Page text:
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Sentence Quashed in Case of Kazan Blogger Convicted of Libelling Human Rights Ombudsman

Source: HRO.org (info), 30/03/12

· Freedom of speech  · Ombudsman · Tatarstan

Explaining the legal subtleties of the case, Irina Khrunova, Egorov's lawyer and legal analyst at the Agora Human Rights Association, said: "Yury Egorov was convicted of libel on 9 June 2011. The sentence came into force on 18 November. Egorov was deemed to have been given a suspended sentence. But on 7 December libel was decriminalised. In other words it simply no longer exists in the Criminal Code. After that it was just a matter of time before the punishment was waived by a decision of the court as a consequence of this decriminalisation."

"As I said previously, I do not consider myself guilty," Yury Egorov declared. "I did not libel citizen Vagizov. Evidently, they didn't find a good enough investigator, or they didn't want to find one who might have brought this whole story to light. A complaint has been lodged with the European Court of Human Rights on my case. I am confident that this will put everything in its proper place and force this country to respect its own laws. I still don't know what happened to my computer, which the court ordered to be destroyed as an instrument of crime. But I believe that this part of the sentence is possibly the most foolish in legal history."

Readers will recall that, having voluntarily resigned as a member of staff in the Ombudsman’s office in 2007, Egorov was given a suspended sentence of six months’ imprisonment on probation for a statement made on the internet regarding Vagizov's actitivities, and specifically a report on what, in his opinion, was a dubious wage distribution scheme.

According to the indictment, Egorov, "knowingly disseminated false information that discredited Vagizov's honour and dignity and undermined his reputation", by reporting on a web forum that staff at the office of the Human Rights Ombudsman in Tatarstan, "had received the minimum due them... which resulted in the fund making economies in wage payments to the tune of 400,000 to 600,000 roubles a year, which were signed off by the accountant and the office manager." However, the case materials show 11 orders for bonus payments made from February to July 2007 paid to senior specialist (accountant) Lyudmilla Fazlieva and officer manager Musa Ziyatdinov to a total of 355,000 roubles. Each of these orders was labelled with a letter, for example, Order No.145a of 2 July 2007 (to Fazlieva – 15,000 roubles, to Ziyatdinov – 10,000 roubles), Order No.146a of 9 July (to Fazlieva – 30,000, Ziyatdinov – 20,000), Order No.146b of 9 July (Fazlieva – 20,000, Ziyatdinov – 10,000) and Order No.148a of 10 July (to Fazlieva – 20,000, Ziyatdinov – 10,000). Thus, in just 10 days in July 2007, according to the orders in the case materials, two employees at the Tatarstan Human Rights Ombudsman’s Office were awarded bonuses of 135,000 roubles. According to the debit slips and payroll sheets made available to the case, the remaining orders from February to July (of a further 220,000 roubles to Fazlieva and Ziyatdinov) were also only made in July 2007.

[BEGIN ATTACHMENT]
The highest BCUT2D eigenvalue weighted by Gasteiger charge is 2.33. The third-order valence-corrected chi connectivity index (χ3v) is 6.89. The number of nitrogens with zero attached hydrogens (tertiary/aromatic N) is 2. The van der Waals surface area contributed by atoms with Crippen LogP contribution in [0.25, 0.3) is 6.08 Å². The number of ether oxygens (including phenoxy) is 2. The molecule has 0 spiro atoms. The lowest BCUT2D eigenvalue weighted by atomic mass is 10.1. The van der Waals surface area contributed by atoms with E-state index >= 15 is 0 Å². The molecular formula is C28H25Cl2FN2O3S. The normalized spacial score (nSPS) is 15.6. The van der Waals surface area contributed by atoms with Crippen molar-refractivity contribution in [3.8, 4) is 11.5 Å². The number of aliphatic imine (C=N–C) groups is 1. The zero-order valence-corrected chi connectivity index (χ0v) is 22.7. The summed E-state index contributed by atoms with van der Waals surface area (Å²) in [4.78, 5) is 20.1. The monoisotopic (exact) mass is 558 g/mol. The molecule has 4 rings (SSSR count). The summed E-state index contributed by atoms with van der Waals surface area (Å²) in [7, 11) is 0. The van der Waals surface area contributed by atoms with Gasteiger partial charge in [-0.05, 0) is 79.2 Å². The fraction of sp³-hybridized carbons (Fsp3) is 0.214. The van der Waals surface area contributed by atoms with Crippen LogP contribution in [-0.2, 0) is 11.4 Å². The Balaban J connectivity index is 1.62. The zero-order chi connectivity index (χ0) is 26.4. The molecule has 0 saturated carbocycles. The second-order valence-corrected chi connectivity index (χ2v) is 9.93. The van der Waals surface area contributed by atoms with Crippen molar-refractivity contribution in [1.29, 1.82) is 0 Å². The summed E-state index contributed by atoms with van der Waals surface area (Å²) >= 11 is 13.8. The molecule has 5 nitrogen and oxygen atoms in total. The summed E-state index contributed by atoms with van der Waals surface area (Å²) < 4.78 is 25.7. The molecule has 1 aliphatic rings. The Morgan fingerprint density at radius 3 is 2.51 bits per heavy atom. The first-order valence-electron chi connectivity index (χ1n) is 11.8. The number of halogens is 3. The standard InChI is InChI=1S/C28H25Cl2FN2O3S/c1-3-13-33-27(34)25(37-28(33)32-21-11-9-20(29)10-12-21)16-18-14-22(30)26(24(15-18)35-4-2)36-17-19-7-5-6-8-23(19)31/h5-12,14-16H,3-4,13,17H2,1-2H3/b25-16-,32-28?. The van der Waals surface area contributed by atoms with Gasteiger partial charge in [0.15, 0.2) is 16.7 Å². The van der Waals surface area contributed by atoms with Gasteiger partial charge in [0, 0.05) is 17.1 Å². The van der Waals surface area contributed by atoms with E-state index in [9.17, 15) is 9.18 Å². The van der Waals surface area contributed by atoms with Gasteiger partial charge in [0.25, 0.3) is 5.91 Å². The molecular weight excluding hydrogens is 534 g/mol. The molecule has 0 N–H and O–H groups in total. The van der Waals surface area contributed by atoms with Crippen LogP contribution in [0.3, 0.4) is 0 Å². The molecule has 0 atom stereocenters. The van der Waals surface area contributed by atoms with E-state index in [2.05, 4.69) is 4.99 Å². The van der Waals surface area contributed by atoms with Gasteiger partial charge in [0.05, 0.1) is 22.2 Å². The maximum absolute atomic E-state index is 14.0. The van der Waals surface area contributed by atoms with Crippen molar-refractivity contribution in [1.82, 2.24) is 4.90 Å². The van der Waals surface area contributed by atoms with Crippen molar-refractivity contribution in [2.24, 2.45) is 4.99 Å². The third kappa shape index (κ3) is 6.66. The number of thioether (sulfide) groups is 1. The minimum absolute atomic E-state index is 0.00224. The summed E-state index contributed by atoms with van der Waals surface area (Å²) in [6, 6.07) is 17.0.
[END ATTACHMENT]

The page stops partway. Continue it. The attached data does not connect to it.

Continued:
When questioned in court Gulshat Nasibullina, Rashit Vagizov's former chief accountant, informed the court that after taking up her job, Rashit Vagizov had personally proposed a scheme to her under which she should award herself bonuses and then pass them on to him. According to Nasibullina's evidence, Vagizov told her that "that was how it had been done previously", that he had a lot of business trip expenses and that he had to bring in academics who he was not officially allowed to pay. Nasibullina informed the court that after she had twice refused to implement this scam, Vagizov began to freeze her out of her job, and after her resignation initiated criminal proceedings against her.